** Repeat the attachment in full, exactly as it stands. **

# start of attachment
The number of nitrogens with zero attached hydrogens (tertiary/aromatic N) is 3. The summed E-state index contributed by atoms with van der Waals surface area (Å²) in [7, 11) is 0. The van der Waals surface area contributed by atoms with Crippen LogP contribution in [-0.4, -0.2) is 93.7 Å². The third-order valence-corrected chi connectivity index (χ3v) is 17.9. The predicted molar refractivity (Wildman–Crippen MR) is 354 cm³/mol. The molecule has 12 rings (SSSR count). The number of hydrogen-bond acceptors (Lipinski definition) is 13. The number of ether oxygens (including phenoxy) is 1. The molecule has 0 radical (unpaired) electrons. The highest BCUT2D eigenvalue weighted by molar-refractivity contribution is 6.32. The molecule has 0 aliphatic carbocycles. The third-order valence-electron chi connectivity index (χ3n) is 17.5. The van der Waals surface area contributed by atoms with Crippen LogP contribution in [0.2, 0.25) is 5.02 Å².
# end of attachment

The number of nitrogens with zero attached hydrogens (tertiary/aromatic N) is 3. The summed E-state index contributed by atoms with van der Waals surface area (Å²) in [7, 11) is 0. The van der Waals surface area contributed by atoms with Crippen LogP contribution in [-0.4, -0.2) is 93.7 Å². The third-order valence-corrected chi connectivity index (χ3v) is 17.9. The predicted molar refractivity (Wildman–Crippen MR) is 354 cm³/mol. The molecule has 12 rings (SSSR count). The number of hydrogen-bond acceptors (Lipinski definition) is 13. The number of ether oxygens (including phenoxy) is 1. The molecule has 0 radical (unpaired) electrons. The highest BCUT2D eigenvalue weighted by molar-refractivity contribution is 6.32. The molecule has 0 aliphatic carbocycles. The third-order valence-electron chi connectivity index (χ3n) is 17.5. The van der Waals surface area contributed by atoms with Crippen LogP contribution in [0.2, 0.25) is 5.02 Å².